17.4. due to the unique nature of the comparison groups. than the Inc.001): • A higher percentage. • The study population included a higher percentage. of S&P leaders hold college degrees than found in the study population. Initially. 500 leaders in the areas of ethnicity and gender. which included only the top executive of large and successful companies.7. 97. p < 0. • The study population included a higher percentage of women. Therefore the initial doubts raised by the comparisons were determined to be unfounded. • A higher percentage. 13. Using Minitab 15 to perform two proportion tests for all available comparisons in the data found only four comparisons with significant differences (α = 0.05.6 vs.0 vs. it was not unexpected to find differences between the two groups. Since the CEO position represents a unique subset of the population. these differences raised a concern that the data collected in this dissertation was not a representative sample of leaders. 86. 70 . of S&P leaders hold advanced degrees than found in the study population. of non-Caucasians that the Inc. 8. 43.the study data with the S&P 500 leaders in the area of education and with the Inc.0. 2. versus the broader sample of leader roles included in the dissertation data this concern was not valid. 62. 500 leadership. However.8 vs.9 vs. 500 leadership.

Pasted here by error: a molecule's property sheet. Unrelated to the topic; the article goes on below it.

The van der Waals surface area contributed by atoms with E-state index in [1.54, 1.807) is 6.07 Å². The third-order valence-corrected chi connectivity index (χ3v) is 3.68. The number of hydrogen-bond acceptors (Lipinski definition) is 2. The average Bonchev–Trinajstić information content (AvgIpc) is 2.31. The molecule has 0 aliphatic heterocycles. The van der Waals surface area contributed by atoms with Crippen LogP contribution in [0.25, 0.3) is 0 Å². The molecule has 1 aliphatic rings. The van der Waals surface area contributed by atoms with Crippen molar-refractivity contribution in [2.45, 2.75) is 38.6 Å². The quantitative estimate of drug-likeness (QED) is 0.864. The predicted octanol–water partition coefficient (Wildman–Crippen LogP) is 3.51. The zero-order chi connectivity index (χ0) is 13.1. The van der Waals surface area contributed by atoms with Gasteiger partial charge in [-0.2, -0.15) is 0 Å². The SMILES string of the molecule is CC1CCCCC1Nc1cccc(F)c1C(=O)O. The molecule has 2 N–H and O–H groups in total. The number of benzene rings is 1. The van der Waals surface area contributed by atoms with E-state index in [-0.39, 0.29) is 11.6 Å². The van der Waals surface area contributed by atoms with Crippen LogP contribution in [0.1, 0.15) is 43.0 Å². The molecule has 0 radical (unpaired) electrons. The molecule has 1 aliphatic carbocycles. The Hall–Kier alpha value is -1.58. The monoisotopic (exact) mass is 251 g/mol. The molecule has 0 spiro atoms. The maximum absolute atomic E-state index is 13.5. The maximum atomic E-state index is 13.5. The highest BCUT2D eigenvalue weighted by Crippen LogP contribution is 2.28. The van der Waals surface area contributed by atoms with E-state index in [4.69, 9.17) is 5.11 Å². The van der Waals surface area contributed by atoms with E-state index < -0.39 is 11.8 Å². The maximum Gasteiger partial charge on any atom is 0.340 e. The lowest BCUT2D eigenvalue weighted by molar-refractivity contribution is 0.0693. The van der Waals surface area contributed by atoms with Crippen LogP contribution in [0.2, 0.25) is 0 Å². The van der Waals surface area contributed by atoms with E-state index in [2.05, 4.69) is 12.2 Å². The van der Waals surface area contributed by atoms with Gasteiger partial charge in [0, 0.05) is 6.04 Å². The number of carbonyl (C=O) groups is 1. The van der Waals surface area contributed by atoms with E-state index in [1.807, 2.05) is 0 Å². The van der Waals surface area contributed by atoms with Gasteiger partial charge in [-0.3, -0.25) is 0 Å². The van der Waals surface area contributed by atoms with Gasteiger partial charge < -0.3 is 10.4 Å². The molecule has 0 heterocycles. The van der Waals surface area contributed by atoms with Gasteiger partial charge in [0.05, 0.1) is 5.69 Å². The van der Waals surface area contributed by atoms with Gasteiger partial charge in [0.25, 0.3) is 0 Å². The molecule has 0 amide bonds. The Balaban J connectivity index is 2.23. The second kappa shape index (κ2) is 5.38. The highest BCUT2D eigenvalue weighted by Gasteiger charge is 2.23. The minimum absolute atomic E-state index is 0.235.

These tests found a number of significant differences in the data set for this study.3 Analysis of the Multifactor Leadership Questionnaire (MLQ) Once the demographics of the study participants were understood. Next the factor structure of the MLQ was explored using confirmatory factor analysis. the same instrument utilized for this study. summarized as follows: 71 . The output of these calculations is contained in Table 5. All comparisons against the Avolio and Bass (2004) data set were made using their results for self-rating responses.1 Comparing the Leadership Measures of the Study and MLQ Population In a manner similar to that completed by Avolio and Bass (2004) participant responses were compiled.3. defined here as the comparison population. based on the various leadership measures contained within the nine factor model of MLQ. This test was utilized because the data set compiled in the MLQ User Manual (Avolio and Bass 2004) was considered the population of the instrument. These comparisons were made using a single sample Z-test (Johnson 1994).5.7. The analysis completed first compared the behavior of the leadership measures found in the study against the known population of MLQ data using the nine factor model of the MLQ. 5. The results of the measures were then compared for each of the different groups to determine any statistically significant differences. the next step in the analysis was to understand the behaviors of the MLQ within the study data set. The sub groups within the study data set were compared utilizing the two sample T-test (Johnson 1994). The results of this analysis for the data collected in this dissertation were then compared to the known population of MLQ studies.